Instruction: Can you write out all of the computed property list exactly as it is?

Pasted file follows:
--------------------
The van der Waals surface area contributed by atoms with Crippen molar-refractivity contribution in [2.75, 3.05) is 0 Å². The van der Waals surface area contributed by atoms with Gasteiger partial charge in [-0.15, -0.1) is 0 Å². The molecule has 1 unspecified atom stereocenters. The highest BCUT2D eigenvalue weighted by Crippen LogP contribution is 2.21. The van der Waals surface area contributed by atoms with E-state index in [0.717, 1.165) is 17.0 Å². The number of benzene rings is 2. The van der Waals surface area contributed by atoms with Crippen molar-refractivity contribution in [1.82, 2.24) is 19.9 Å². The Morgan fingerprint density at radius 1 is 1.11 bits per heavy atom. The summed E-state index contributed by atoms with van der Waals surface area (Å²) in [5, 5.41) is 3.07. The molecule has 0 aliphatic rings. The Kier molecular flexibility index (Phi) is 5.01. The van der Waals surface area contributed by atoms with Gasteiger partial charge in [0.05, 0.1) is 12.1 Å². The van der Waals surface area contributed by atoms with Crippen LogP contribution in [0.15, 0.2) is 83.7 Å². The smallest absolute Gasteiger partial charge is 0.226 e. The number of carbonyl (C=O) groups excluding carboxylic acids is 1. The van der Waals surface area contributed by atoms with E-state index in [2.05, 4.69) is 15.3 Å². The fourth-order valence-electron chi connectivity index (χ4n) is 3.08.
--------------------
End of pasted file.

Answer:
The van der Waals surface area contributed by atoms with Crippen molar-refractivity contribution in [2.75, 3.05) is 0 Å². The van der Waals surface area contributed by atoms with Gasteiger partial charge in [-0.15, -0.1) is 0 Å². The molecule has 1 unspecified atom stereocenters. The highest BCUT2D eigenvalue weighted by Crippen LogP contribution is 2.21. The van der Waals surface area contributed by atoms with E-state index in [0.717, 1.165) is 17.0 Å². The number of benzene rings is 2. The van der Waals surface area contributed by atoms with Crippen molar-refractivity contribution in [1.82, 2.24) is 19.9 Å². The Morgan fingerprint density at radius 1 is 1.11 bits per heavy atom. The summed E-state index contributed by atoms with van der Waals surface area (Å²) in [5, 5.41) is 3.07. The molecule has 0 aliphatic rings. The Kier molecular flexibility index (Phi) is 5.01. The van der Waals surface area contributed by atoms with Gasteiger partial charge in [0.05, 0.1) is 12.1 Å². The van der Waals surface area contributed by atoms with Crippen LogP contribution in [0.15, 0.2) is 83.7 Å². The smallest absolute Gasteiger partial charge is 0.226 e. The number of carbonyl (C=O) groups excluding carboxylic acids is 1. The van der Waals surface area contributed by atoms with E-state index in [2.05, 4.69) is 15.3 Å². The fourth-order valence-electron chi connectivity index (χ4n) is 3.08.